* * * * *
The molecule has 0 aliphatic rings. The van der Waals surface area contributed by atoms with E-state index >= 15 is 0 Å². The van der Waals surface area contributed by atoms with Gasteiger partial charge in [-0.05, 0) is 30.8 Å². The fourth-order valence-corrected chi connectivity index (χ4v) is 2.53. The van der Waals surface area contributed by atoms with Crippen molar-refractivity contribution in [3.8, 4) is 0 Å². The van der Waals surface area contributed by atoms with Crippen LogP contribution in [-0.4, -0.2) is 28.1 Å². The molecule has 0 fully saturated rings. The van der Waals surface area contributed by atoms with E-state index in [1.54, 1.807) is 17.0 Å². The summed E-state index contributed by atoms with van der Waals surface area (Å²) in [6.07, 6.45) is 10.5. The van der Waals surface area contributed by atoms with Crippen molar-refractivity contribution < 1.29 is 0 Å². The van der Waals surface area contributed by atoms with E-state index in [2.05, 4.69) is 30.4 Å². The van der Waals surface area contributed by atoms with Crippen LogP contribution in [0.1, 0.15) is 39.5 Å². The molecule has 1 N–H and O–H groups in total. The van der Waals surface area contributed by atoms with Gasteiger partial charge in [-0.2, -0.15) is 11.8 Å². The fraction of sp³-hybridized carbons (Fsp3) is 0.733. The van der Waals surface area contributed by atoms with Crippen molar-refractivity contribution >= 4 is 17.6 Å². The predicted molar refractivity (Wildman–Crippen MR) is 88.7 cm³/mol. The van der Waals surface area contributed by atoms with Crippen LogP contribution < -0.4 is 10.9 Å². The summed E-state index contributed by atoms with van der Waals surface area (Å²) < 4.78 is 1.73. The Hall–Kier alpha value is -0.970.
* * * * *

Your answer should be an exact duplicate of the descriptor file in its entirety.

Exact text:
The molecule has 0 aliphatic rings. The van der Waals surface area contributed by atoms with E-state index >= 15 is 0 Å². The van der Waals surface area contributed by atoms with Gasteiger partial charge in [-0.05, 0) is 30.8 Å². The fourth-order valence-corrected chi connectivity index (χ4v) is 2.53. The van der Waals surface area contributed by atoms with Crippen molar-refractivity contribution in [3.8, 4) is 0 Å². The van der Waals surface area contributed by atoms with Crippen LogP contribution in [-0.4, -0.2) is 28.1 Å². The molecule has 0 fully saturated rings. The van der Waals surface area contributed by atoms with E-state index in [1.54, 1.807) is 17.0 Å². The summed E-state index contributed by atoms with van der Waals surface area (Å²) in [6.07, 6.45) is 10.5. The van der Waals surface area contributed by atoms with Crippen molar-refractivity contribution < 1.29 is 0 Å². The van der Waals surface area contributed by atoms with E-state index in [2.05, 4.69) is 30.4 Å². The van der Waals surface area contributed by atoms with Crippen LogP contribution in [0.1, 0.15) is 39.5 Å². The molecule has 1 N–H and O–H groups in total. The van der Waals surface area contributed by atoms with Gasteiger partial charge in [-0.2, -0.15) is 11.8 Å². The fraction of sp³-hybridized carbons (Fsp3) is 0.733. The van der Waals surface area contributed by atoms with Crippen molar-refractivity contribution >= 4 is 17.6 Å². The predicted molar refractivity (Wildman–Crippen MR) is 88.7 cm³/mol. The van der Waals surface area contributed by atoms with Crippen LogP contribution < -0.4 is 10.9 Å². The summed E-state index contributed by atoms with van der Waals surface area (Å²) < 4.78 is 1.73. The Hall–Kier alpha value is -0.970.